They didn’t relish the prospect of this continuing for another couple years as another tower is built.

Well, good thing council said “yes” to that surface parking lot at 1755 Hamilton Street, the one we opened this column with. Turns out, Harvard and Westland recently struck a deal so that the Agriculture Place construction crews would be able to park at the 1755 Hamilton lot.

Lucky bit of symbiosis, that. The lone substantial objection to Harvard’s tower gets offset. And Westland gets a healthy PR boost with council.

And they needed it as not only is their parking lot going to cover over the ruins of 46 units of affordable rental, but surface parking lots are specifically not permitted under the Downtown Neighbourhood Plan.

But if the parking lot is only going to be temporary and if it’s going to help offset parking pressure while a desirable office tower is erected up the street… well, who can say no to that?

And fortunately for council, they never even had to seriously consider it. They voted unanimously in favour of Westland’s surface parking lot.

And everybody was happy.

7 thoughts on “And Housing Becomes Parking”

  1. Awesome, they’re building a new hood! One that’s designed to be a hood, instead of having another expensive middle class subdivision slowly go downhill and become a hood! That kind of makes the part of 1755 Hamilton less enraging… I remember the fight over 1755… Occupiers did a tent-in at the building, spontaneously started by Stella Rogers with the little red tent, the day the eviction notices went out to tenants, we brought lawyers and media and through that random action got the eviction moved back a month so it wouldn’t be at the worst time of the winter. I remember the city hall meeting, when many advocates from many groups got up to oppose the demolition, few demolition permits have had that much opposition from such a wide variety of groups. I remember that when the city justified tearing the building down, the excuse was that the space could be used for a more efficient building that housed more people, we kind of knew it was bullshit from the start. I didn’t know about the parking lot thing, or I would have been there.

  2. Daniel: Thanks a lot for commenting. But, hate to be a pedant, you mentioned, “the excuse was that the space could be used for a more efficient building that housed more people”.

    Actually, at the time the demolition permit was issued and the demolition was being discussed at council, this was at best a hope. There was certainly no reason to think then that housing would get built at 1755 Hamilton.

    When Westland applied to demolish the building their stated plan was to build a surface parking lot.

    But, they were told that under the Downtown Plan this was not a permitted use. Of course, at that time, the Downtown Plan hadn’t been turned into a bylaw so if Westland had really wanted to be dickish they could have put the lot in anyway.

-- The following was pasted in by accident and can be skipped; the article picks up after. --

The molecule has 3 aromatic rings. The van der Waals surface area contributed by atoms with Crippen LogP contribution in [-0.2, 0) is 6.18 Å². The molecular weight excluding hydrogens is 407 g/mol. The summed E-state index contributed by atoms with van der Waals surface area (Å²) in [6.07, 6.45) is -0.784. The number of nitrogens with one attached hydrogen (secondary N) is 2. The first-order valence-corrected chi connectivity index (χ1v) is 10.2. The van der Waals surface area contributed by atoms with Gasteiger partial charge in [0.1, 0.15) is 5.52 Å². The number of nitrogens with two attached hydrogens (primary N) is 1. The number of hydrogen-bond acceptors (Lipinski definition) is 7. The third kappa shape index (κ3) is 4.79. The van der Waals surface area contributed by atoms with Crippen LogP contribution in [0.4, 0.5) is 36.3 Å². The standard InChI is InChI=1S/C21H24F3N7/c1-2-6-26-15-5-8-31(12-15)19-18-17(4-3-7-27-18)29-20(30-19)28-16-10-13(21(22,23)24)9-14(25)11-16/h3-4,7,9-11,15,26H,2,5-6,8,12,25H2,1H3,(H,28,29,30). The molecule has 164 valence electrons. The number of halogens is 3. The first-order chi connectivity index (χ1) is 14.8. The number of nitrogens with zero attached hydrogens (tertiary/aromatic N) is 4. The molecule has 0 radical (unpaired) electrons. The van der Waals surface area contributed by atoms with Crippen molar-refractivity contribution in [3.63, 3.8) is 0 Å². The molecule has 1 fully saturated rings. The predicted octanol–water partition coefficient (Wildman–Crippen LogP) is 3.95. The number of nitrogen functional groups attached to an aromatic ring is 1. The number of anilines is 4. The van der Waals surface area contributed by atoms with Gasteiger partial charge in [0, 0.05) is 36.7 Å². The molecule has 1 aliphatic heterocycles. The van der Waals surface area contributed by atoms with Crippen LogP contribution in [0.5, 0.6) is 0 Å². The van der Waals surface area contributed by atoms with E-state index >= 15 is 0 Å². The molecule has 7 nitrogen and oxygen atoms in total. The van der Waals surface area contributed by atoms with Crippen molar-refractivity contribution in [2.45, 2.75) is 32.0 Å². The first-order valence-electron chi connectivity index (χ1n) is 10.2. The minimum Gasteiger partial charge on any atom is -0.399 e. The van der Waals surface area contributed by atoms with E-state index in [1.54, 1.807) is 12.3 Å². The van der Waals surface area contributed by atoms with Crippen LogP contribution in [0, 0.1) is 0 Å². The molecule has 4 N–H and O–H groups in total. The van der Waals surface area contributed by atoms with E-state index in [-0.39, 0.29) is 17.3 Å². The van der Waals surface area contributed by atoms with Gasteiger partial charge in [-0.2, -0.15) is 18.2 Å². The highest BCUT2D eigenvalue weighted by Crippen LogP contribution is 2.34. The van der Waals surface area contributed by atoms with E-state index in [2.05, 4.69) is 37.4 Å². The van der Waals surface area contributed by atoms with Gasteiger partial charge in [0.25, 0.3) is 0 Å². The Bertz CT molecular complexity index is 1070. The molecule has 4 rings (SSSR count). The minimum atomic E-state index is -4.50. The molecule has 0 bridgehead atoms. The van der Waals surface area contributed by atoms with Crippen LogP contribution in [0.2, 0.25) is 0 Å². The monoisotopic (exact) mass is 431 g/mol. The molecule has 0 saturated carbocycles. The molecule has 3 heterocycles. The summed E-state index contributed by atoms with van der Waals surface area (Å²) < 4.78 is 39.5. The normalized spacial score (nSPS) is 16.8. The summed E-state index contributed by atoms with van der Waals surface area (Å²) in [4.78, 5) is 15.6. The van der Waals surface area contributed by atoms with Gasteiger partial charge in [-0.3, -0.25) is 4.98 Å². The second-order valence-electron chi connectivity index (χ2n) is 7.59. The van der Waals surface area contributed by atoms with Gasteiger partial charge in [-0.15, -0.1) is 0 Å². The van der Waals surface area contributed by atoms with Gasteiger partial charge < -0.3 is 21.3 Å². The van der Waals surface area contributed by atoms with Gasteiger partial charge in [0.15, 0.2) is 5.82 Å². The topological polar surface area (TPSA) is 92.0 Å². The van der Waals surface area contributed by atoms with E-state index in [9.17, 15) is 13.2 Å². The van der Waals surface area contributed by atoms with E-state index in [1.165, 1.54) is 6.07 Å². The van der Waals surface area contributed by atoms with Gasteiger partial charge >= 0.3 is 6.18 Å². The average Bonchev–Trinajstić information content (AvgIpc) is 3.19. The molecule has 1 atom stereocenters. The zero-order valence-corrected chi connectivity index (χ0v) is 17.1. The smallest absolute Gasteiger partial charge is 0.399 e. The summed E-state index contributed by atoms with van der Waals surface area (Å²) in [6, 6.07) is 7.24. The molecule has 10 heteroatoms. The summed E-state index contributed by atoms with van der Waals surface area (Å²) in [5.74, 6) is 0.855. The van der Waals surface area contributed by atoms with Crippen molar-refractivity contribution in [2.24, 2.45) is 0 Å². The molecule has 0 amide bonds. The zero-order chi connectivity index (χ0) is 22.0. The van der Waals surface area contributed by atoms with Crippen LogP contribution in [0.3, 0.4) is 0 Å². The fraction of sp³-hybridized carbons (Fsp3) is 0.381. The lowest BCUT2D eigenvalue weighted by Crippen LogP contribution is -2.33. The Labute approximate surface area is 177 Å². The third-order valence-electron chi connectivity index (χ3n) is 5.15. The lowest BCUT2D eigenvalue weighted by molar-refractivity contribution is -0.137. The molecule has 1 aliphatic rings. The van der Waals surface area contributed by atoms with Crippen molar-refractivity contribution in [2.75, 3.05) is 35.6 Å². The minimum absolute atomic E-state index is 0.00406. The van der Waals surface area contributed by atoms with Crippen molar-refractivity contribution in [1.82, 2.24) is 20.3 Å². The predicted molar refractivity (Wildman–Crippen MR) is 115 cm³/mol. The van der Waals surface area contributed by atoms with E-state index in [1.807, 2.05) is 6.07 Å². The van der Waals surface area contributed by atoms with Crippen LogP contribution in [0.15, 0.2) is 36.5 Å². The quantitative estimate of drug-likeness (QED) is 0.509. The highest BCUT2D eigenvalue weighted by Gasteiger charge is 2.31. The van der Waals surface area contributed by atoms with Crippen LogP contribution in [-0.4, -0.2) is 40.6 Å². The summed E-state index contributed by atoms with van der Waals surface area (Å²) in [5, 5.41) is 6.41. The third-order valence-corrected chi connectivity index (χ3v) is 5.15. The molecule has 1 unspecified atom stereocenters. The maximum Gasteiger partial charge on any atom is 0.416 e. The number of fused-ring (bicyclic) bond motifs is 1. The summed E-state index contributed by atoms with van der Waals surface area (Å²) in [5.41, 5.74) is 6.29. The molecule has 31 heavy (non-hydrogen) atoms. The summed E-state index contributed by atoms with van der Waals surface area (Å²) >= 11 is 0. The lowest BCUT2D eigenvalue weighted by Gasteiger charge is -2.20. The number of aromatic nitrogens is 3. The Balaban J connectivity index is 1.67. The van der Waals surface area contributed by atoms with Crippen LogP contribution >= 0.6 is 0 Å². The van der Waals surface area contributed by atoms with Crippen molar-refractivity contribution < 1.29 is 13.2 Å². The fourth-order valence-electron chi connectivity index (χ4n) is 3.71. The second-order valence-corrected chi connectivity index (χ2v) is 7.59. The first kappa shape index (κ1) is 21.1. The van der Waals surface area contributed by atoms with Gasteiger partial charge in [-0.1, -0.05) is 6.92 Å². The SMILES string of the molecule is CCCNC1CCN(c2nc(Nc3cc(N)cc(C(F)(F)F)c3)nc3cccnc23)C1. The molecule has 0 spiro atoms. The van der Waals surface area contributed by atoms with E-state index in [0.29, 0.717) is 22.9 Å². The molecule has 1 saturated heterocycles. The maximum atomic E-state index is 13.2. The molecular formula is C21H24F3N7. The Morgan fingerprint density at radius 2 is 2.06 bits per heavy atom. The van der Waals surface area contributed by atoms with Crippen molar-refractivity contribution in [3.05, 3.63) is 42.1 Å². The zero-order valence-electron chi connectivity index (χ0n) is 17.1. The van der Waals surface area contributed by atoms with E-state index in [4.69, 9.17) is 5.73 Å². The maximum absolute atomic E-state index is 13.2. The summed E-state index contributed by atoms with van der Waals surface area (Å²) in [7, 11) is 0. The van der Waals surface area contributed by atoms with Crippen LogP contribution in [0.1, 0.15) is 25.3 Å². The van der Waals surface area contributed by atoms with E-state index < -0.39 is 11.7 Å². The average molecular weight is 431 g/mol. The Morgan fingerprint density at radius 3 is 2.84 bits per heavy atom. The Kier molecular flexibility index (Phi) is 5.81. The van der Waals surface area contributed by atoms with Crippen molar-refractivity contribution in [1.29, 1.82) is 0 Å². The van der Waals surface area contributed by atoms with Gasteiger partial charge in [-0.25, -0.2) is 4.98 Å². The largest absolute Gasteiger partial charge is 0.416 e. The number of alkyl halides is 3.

When demolition was being discussed at council — which was after the demolition permit had been issued, incidentally — council asked city admin what the site plan was for that lot. They were told by the Planning Director, Diana Hawryluk, that as far as they knew there was no plan for the site at all.

    The reason council did nothing about the 1755 Hamilton demolition is because they were advised by their lawyers that there was nothing they could do.

    I disagree with that. But then, what do I know? I’m just a two-bit journo.

    Anyway, it wasn’t until months after the building was demolished (and after the Downtown Plan became a bylaw) that Westland suddenly put up a sign on the lot announcing plans to develop the lot. But when CJME interviewed them it was revealed that they didn’t really have a site plan yet, they just had some fancy drawings and were only starting to think about what they might do… maybe… sometime down the line… if everything works out right.

    And that’s where we are now. They’ve been allowed to have the parking lot they wanted in the first place. (For three years, yes. But they can always apply to have their contract zoning extended.)

    And as for what if anything will get built there — whether it will be apartments or offices or a parking garage — no one, least of all council, seems to know.

  3. When they get around to building something at 1755 Hamilton, which current building will have to be torn down to make to make a parking lot for the construction workers of the 1755 project?

  4. I seem to remember a comment (from City Council, I believe) about how the parking lot on Hamilton would alleviate some of the problems of downtown workers trying to find parking. I agree that downtown parking is horrible and I often walk for about 15 minutes just to get to my workplace., and avoid downtown Regina like the plague when I have days off.

    However, with a construction company taking up the parking in the Westland lot, it doesnt really help the workers, does it? Hmmm. Good job, City of Regina.